The youth-led Sunrise Movement, which also led a turnout operation in support of Lee in Pennsylvania's 12th District, declared in a statement that "this election pit people power against millions of dollars, and... Summer Lee proved that money is surmountable when you organize and run on a progressive platform."

"Young and working people were able to defeat Super PACs through local organizing," said Varshini Prakash, the group's executive director. "We showed our power, we knocked on doors, we called voters, and we decided this election."

If her victory is confirmed, Lee will face off against Republican Mike Doyle, the council president of Plum, Pennsylvania who ran unopposed in the GOP primary.

"We got here because of the power of the people," Lee said during her election party Tuesday night.

'We have to flip this seat': After Senate primary win, John Fetterman shifts focus to beating GOP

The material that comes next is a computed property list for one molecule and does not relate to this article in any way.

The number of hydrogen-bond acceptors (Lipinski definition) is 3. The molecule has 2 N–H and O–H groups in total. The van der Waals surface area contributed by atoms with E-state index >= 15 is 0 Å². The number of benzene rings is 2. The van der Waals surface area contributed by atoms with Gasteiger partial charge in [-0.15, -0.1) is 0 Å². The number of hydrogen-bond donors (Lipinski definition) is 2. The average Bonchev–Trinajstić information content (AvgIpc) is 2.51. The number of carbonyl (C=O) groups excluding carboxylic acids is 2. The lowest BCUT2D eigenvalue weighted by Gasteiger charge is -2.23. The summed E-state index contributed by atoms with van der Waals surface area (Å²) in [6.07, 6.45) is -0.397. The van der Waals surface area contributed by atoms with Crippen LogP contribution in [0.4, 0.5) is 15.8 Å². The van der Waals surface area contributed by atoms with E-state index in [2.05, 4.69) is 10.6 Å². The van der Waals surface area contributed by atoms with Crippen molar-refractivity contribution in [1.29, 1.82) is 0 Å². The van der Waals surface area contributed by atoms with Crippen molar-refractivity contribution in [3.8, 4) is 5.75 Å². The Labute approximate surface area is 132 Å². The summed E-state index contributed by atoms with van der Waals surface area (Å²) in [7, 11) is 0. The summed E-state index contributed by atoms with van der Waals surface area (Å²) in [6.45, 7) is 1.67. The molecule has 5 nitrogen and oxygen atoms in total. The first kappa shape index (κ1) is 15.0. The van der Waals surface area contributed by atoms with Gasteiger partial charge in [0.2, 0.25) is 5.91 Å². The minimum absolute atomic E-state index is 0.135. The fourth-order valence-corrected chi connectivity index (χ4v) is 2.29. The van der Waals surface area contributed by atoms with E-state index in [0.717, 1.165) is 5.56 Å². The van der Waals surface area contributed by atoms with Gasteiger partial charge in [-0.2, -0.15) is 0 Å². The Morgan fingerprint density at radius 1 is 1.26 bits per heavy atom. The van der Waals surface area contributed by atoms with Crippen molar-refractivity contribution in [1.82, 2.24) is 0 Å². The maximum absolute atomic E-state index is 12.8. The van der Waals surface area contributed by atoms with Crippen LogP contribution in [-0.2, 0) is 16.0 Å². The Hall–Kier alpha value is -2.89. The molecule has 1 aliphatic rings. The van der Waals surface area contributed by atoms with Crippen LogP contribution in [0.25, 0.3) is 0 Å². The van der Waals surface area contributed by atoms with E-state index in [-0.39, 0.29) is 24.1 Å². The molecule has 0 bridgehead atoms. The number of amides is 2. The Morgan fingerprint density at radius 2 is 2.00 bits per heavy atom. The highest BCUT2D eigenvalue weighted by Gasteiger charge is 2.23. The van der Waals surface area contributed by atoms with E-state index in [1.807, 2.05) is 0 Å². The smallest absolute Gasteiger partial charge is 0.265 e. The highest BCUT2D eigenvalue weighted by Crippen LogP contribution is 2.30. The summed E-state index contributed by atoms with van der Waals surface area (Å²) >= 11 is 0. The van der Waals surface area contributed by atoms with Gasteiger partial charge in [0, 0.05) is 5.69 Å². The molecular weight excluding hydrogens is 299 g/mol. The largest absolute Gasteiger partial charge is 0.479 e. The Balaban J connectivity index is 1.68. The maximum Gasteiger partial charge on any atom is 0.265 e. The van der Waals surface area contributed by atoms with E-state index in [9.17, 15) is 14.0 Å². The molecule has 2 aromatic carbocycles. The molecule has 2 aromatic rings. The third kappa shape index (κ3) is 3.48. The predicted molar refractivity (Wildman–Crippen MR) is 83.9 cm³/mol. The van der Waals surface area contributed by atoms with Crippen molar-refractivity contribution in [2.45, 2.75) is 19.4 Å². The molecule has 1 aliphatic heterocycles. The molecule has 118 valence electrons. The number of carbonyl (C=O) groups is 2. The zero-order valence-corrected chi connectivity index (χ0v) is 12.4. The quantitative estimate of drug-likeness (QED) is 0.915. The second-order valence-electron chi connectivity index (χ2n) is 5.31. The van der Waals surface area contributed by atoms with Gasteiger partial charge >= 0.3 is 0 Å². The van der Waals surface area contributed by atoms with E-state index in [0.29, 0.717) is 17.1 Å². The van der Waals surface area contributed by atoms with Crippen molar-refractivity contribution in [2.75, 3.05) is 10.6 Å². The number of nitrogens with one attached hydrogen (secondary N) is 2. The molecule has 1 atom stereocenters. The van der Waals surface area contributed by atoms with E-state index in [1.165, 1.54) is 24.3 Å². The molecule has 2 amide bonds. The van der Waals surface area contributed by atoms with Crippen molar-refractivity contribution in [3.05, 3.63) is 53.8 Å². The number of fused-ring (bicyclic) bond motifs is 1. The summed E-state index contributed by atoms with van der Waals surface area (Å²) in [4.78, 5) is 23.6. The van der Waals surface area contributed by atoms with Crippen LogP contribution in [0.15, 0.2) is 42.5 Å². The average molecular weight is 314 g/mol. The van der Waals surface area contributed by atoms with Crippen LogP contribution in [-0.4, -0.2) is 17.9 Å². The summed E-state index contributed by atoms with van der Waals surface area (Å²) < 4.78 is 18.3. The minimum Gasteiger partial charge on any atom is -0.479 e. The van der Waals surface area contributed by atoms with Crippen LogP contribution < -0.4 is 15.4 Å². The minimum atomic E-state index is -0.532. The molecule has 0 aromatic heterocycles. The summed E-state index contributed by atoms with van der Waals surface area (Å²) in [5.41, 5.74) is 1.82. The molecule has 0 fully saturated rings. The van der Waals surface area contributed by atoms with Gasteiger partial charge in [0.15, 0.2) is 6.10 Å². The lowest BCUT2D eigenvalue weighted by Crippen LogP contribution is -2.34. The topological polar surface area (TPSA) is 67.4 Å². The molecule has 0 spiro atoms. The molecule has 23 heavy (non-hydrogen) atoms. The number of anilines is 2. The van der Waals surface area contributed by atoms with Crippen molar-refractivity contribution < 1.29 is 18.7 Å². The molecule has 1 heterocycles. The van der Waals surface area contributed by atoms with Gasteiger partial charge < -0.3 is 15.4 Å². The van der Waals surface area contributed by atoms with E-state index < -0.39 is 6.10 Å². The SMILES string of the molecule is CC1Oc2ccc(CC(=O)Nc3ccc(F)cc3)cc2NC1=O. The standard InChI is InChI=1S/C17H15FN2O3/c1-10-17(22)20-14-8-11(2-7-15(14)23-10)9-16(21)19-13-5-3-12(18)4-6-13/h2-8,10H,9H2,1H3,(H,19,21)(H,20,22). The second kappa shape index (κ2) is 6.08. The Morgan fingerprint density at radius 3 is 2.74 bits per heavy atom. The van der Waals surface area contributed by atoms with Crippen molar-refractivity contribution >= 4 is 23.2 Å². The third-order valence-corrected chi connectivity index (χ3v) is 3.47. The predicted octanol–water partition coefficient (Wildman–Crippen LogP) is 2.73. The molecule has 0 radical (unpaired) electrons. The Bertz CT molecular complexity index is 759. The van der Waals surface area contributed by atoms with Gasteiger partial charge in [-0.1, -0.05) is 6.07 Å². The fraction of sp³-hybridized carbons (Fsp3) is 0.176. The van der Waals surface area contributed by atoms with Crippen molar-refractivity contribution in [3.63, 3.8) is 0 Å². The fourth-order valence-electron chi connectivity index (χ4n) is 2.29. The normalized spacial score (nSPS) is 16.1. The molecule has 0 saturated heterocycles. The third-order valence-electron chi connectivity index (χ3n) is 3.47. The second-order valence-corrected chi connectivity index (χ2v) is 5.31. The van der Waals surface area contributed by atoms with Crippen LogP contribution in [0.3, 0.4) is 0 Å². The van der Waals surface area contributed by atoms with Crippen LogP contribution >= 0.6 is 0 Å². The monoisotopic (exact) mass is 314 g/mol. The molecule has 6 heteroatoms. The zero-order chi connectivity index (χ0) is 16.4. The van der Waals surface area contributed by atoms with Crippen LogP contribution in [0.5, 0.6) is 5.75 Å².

Pennsylvania Lt. Gov. John Fetterman handily defeated Rep. Conor Lamb in the Democratic primary for the battleground state's open U.S. Senate seat on Tuesday, pitting the progressive against whichever right-wing candidate prevails in the deadlocked GOP contest between Mehmet Oz and Dave McCormick.

"We're going to win in November the same way we won tonight—by fighting for every county, and every vote."

In a statement following his 33-point victory over Lamb, whose campaign was endorsed by right-wing Sen. Joe Manchin (D-W.Va.) and bankrolled by Wall Street financiers, Fetterman thanked his supporters for sticking with him, particularly after he suffered a stroke just days before the election.